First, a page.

Remember the submarine scene from The Fate Of The Furious when the armed vessel surfaces out of the ice sheet after firing torpedoes and missiles. The Russian Navy seems to have enacted the same scene with its nuclear-powered ballistic missile submarines in Arctic exercises named ‘Umka-2021’.
Held last month, the exercises witnessed three Russian Navy nuclear subs surfacing out of the ice sheets near Alexandra Island of Franz Joseph Land Archipelago, armed with enough firepower to wipe out multiple cities.
These submarines were taking part in a drill where the Russian Navy demonstrated its capabilities with live-fire drills, while a Severstal class of Project 941 sailed to the North pole, surfaced in the ice and launched a missile.
Two of these submarines were of Delfin-class Project 667BDRM, and the third being Knyaz Vladimir – the latest Borey-A-class SSBN of project 955A.
The three submarines carried 48 ballistic missiles in total- which gets more weightage as these are capable of launching MIRV-equipped warheads. The Borey-class are some of Russia’s most advanced submarines and are projected to replace the Soviet-era Delta III, Delta IV and Typhoon classes in the Russian Navy service.
The main armament of the Borei-class boats is the RSM-56 Bulava intercontinental submarine-launched ballistic missiles, intended as a cornerstone for the Russian Nuclear Triad- and is also one of the most expensive weapons in the Russian inventory.
The submarine can carry as many as sixteen Bulava missiles, each of which is equipped with at least six independently targeted re-entry warheads, having about 100-150 kt yield each.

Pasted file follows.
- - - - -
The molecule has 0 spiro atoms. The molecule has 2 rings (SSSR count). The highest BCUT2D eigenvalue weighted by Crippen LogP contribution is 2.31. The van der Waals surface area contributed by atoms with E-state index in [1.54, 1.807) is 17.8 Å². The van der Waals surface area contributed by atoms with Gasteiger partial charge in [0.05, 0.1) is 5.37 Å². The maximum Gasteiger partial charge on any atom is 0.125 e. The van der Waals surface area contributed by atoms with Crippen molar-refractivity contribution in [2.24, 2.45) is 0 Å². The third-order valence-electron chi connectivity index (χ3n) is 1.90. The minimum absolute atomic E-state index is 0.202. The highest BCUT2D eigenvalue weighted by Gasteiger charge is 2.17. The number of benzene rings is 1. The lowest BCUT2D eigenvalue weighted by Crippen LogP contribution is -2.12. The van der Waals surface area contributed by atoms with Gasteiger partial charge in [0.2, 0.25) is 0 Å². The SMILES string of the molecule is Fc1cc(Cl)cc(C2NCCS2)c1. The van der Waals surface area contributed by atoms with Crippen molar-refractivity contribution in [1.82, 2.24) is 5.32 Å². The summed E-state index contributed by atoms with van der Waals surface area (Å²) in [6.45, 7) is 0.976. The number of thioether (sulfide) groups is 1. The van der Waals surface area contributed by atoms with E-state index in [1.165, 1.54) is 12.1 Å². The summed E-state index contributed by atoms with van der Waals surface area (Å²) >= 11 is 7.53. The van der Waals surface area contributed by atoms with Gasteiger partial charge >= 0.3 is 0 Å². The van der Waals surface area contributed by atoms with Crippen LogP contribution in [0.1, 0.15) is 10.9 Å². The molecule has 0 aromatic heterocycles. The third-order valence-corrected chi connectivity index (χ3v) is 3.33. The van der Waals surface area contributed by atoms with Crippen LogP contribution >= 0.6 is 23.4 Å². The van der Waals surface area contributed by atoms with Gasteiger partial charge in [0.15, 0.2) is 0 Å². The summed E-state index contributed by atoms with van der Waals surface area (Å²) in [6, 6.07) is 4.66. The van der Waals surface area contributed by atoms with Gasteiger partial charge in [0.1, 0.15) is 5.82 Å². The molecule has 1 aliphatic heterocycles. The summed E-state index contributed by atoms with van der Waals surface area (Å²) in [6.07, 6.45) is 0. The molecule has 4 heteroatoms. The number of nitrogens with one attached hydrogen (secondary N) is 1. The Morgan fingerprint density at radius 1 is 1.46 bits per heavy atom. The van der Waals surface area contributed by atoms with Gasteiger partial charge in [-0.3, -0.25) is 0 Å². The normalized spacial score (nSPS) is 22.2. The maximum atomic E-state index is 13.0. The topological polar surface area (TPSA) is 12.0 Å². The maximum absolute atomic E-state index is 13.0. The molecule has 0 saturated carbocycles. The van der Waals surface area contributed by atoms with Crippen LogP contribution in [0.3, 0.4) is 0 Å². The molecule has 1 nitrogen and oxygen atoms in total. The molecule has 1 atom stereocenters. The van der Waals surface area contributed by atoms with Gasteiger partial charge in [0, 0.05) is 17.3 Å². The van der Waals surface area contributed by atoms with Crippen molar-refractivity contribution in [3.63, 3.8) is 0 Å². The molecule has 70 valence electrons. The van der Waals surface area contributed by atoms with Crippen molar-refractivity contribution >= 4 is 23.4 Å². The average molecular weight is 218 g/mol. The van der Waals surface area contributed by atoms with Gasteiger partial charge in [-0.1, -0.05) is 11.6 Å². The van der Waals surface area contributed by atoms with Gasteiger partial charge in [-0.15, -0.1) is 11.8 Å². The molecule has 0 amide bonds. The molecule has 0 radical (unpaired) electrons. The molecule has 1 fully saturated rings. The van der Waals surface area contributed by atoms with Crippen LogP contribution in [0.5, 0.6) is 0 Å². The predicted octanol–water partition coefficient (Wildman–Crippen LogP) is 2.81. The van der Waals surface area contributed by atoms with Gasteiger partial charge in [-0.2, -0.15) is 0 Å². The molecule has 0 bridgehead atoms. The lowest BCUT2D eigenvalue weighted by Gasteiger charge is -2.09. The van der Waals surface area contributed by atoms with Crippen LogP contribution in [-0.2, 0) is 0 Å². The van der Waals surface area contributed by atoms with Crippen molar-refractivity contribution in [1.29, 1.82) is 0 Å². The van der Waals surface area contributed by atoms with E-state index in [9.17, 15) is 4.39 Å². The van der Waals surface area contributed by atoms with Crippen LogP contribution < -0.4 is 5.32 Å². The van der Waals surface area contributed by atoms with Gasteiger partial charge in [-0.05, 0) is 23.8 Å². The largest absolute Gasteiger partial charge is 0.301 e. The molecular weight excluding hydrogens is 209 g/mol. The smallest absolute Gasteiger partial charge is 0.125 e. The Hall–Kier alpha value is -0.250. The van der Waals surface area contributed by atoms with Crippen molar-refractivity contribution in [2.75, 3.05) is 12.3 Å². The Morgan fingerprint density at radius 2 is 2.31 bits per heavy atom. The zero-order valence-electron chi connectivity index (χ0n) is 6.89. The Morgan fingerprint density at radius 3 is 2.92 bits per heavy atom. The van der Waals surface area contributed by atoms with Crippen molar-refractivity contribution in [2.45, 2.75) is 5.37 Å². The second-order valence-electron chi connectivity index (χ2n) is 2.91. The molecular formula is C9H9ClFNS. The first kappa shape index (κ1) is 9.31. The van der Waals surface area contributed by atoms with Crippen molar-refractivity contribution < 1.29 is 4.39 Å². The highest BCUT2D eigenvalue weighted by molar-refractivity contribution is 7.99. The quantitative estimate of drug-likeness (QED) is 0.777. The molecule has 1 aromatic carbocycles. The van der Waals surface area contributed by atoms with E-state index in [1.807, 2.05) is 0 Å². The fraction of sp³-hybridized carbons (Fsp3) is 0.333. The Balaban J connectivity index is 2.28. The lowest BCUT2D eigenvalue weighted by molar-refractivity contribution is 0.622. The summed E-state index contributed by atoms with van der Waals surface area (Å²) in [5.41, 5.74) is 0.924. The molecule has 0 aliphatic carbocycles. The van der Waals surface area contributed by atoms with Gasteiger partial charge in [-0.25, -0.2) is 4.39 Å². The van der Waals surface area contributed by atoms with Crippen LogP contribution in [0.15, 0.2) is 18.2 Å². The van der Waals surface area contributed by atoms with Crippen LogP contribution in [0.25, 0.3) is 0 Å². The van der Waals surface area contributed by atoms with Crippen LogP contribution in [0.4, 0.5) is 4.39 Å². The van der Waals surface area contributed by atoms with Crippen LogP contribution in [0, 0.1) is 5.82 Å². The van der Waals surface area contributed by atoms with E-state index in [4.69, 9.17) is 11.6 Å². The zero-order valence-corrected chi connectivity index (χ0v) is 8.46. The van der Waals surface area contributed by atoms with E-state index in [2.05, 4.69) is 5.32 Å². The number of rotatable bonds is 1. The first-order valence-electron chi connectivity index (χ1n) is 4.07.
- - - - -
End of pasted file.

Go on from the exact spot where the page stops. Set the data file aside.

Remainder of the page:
Independent Military Review, a Russian defense&security newspaper, estimated that the three submarines totaled a potential number of 288 reentry vehicles, including the RSM-54 Sineva missiles which equipped the two Delfin-class subs.
These Delfin-class Project 667BDRM boats, also called Delta IV by the west, are equipped with the R-29RMU (aka RSM-54) ‘Sineva’ intercontinental submarine-launched ballistic missiles having 4-10 independently targeted re-entry vehicles each tipped with a 100-500 kt yield warhead. Similar to the Borei-class, every Delta IV submarine can carry up to 16 Sineva missiles. Interestingly, The R-29RMU Sineva is seen as a rival to the solid propellant Bulava SLBM. Originally, the Russian Navy was slated to receive the Sineva missile in 2002, but the first test was conducted only in 2004. The missile was eventually commissioned in 2007.
These large-scale exercises in the Arctic also raised eyebrows of Western generals, who were keenly eyeing the drills in look for new developments and updates on the Russian inventory- particularly the Poseidon nuclear-armed and nuclear-propelled torpedoes which can bypass most, if not all, of the defense systems employed by Europe and the Americas.
During the exercises, the Russian MiG-31 fighters also conducted their first-ever historic flight over the North Pole. These supersonic fighter-interceptors are also the primary carriers of the Kinzhal hypersonic nuclear-capable air-launched ballistic missile.
This show of strength in the Arctic was surely a morale booster for the Russian Navy while also strengthening the training of their troops and establishing better synergy amongst different forces.